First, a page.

Fifteen people were charged with ticket scalping and 183 tickets were seized by undercover officers outside Memorial Auditorium before Sunday night's Buffalo Sabres game in the first wave of a crackdown on illegal ticket sales.
Detective Bob Chella of the Kensington Station and Detective James Krause of the Narcotics Unit said those arrested were charged with "ticket speculation," a violation of the state's Arts and Cultural Affairs Law.
That law makes it illegal for an unauthorized agent to resell tickets that have been bought from the vendor offering an event. If convicted, violators can be sentenced to a maximum of 15 days in jail or be ordered to pay a small fine.
"I know how they (scalpers) feel. They feel since they are not jacking up the price of tickets, it's OK," Chella said.
Some suspects were not arrested because officers did not see them attempting to sell the tickets, Chella said.
The crackdown was initiated by the Sabres' management and RJD Security, the firm that handles security at the Aud for the games, Chella said.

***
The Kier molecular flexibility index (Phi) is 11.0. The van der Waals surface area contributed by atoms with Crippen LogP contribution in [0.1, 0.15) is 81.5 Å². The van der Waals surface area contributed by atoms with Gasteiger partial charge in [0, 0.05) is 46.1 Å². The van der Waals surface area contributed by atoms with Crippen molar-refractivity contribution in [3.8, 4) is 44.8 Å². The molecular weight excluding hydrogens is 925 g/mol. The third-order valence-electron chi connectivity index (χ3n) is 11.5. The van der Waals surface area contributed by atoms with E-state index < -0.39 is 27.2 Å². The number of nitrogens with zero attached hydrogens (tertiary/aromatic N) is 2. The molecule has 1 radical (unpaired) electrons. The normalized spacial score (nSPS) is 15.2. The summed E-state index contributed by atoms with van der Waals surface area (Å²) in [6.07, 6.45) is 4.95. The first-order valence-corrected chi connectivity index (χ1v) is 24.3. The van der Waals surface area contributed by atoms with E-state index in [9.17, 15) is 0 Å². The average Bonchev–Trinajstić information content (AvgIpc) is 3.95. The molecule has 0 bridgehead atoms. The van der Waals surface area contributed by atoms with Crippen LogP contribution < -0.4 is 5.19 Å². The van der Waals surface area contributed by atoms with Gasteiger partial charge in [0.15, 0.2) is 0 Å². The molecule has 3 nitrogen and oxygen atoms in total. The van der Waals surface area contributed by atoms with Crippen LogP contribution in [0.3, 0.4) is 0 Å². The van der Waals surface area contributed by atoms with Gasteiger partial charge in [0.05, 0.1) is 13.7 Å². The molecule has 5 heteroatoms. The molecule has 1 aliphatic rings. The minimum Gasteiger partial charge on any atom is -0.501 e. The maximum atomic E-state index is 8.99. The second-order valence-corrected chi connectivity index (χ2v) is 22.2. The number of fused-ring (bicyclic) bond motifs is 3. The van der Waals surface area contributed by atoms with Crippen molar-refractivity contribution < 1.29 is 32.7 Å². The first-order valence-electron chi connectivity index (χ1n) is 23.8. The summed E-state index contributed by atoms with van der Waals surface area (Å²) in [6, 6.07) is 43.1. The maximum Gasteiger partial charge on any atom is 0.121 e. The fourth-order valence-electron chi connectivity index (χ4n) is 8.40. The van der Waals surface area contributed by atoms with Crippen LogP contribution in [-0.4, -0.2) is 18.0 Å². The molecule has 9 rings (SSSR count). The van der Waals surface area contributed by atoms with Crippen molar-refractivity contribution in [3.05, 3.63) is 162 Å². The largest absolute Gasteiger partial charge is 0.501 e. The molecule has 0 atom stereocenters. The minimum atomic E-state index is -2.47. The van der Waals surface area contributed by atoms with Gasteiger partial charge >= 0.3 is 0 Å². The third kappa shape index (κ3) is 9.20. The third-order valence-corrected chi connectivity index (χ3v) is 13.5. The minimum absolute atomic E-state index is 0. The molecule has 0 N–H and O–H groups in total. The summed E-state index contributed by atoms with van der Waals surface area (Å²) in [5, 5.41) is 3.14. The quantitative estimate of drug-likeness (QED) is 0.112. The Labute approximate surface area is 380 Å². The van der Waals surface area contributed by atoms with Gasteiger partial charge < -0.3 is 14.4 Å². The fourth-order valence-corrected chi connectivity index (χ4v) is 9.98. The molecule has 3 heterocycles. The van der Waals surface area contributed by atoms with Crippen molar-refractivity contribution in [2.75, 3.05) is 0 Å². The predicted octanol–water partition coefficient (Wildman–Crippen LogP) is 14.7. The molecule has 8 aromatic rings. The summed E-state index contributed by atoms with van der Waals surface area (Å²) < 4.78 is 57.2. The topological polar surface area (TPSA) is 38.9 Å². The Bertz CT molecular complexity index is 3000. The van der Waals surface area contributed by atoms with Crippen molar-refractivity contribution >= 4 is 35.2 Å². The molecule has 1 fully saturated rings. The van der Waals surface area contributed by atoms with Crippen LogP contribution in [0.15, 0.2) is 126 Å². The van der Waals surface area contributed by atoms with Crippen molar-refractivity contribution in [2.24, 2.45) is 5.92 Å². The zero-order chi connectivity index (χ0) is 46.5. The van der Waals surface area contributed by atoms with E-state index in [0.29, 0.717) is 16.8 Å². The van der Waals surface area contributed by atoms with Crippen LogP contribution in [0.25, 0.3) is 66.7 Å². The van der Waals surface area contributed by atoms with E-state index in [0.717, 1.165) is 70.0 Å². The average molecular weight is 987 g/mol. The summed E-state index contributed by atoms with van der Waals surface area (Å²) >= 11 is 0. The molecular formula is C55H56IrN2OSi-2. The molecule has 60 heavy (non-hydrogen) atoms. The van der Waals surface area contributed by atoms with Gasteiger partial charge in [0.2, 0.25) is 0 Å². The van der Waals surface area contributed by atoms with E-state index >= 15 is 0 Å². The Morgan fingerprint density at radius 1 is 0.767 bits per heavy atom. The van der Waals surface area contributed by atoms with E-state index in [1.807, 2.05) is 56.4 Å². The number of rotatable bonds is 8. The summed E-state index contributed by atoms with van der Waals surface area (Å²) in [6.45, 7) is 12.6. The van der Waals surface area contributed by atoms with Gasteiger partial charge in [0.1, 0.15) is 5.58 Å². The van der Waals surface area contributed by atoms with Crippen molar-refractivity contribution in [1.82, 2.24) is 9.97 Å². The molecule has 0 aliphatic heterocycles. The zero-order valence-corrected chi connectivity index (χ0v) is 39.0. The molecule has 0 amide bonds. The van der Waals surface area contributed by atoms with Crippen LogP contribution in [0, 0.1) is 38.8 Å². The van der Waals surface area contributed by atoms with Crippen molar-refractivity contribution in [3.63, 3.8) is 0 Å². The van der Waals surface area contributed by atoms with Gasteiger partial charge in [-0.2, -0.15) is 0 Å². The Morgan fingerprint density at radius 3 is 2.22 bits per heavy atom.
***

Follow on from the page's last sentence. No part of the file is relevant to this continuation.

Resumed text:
While scalpers have become a familiar site near the Aud before hockey games, Chella said, the Sabres have become concerned that some scalpers were harassing patrons, cheating them by selling tickets to past games and in some cases selling tickets that had been stolen. Chella noted that some bold scalpers were soliciting patrons inside the vestibule of the Aud and undercutting the standard ticket price.
"The Sabres are researching where the tickets came from. There will be a scrutiny of the tickets seized and how they got into the public's hands," Chella said.
Chella said he realizes that some of the scalpers simply are season-ticket holders trying to recoup some of their money. However, he said he knows of at least one situation where a block of season tickets were among items stolen from a South Buffalo lawyer's office.
The lawyer attended a recent game and spotted a Batavia couple in his seats. The tickets apparently were sold to the couple by a youth.
Fourteen of the suspects were issued appearance tickets; one Canadian had to post $50 bail. Chella noted that those arrested a second time under the same law after a conviction could be charged with a criminal misdemeanor.